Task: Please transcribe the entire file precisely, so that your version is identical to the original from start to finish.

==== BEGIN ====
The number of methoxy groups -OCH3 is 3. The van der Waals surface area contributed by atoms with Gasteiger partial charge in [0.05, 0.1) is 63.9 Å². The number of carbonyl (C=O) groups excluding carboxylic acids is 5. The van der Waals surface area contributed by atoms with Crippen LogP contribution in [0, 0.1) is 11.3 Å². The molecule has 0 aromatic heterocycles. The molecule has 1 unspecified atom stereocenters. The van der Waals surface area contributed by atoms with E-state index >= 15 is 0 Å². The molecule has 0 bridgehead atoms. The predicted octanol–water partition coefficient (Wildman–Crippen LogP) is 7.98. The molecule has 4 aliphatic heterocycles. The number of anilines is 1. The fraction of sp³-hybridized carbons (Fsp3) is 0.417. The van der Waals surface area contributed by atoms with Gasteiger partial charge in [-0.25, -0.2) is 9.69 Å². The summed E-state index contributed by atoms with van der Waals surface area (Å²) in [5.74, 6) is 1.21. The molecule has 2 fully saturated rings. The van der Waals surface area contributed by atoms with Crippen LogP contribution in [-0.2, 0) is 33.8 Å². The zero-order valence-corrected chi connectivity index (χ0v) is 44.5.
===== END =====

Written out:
The number of methoxy groups -OCH3 is 3. The van der Waals surface area contributed by atoms with Gasteiger partial charge in [0.05, 0.1) is 63.9 Å². The number of carbonyl (C=O) groups excluding carboxylic acids is 5. The van der Waals surface area contributed by atoms with Crippen LogP contribution in [0, 0.1) is 11.3 Å². The molecule has 0 aromatic heterocycles. The molecule has 1 unspecified atom stereocenters. The van der Waals surface area contributed by atoms with E-state index >= 15 is 0 Å². The molecule has 0 bridgehead atoms. The predicted octanol–water partition coefficient (Wildman–Crippen LogP) is 7.98. The molecule has 4 aliphatic heterocycles. The number of anilines is 1. The fraction of sp³-hybridized carbons (Fsp3) is 0.417. The van der Waals surface area contributed by atoms with Gasteiger partial charge in [-0.25, -0.2) is 9.69 Å². The summed E-state index contributed by atoms with van der Waals surface area (Å²) in [5.74, 6) is 1.21. The molecule has 2 fully saturated rings. The van der Waals surface area contributed by atoms with Crippen LogP contribution in [-0.2, 0) is 33.8 Å². The zero-order valence-corrected chi connectivity index (χ0v) is 44.5.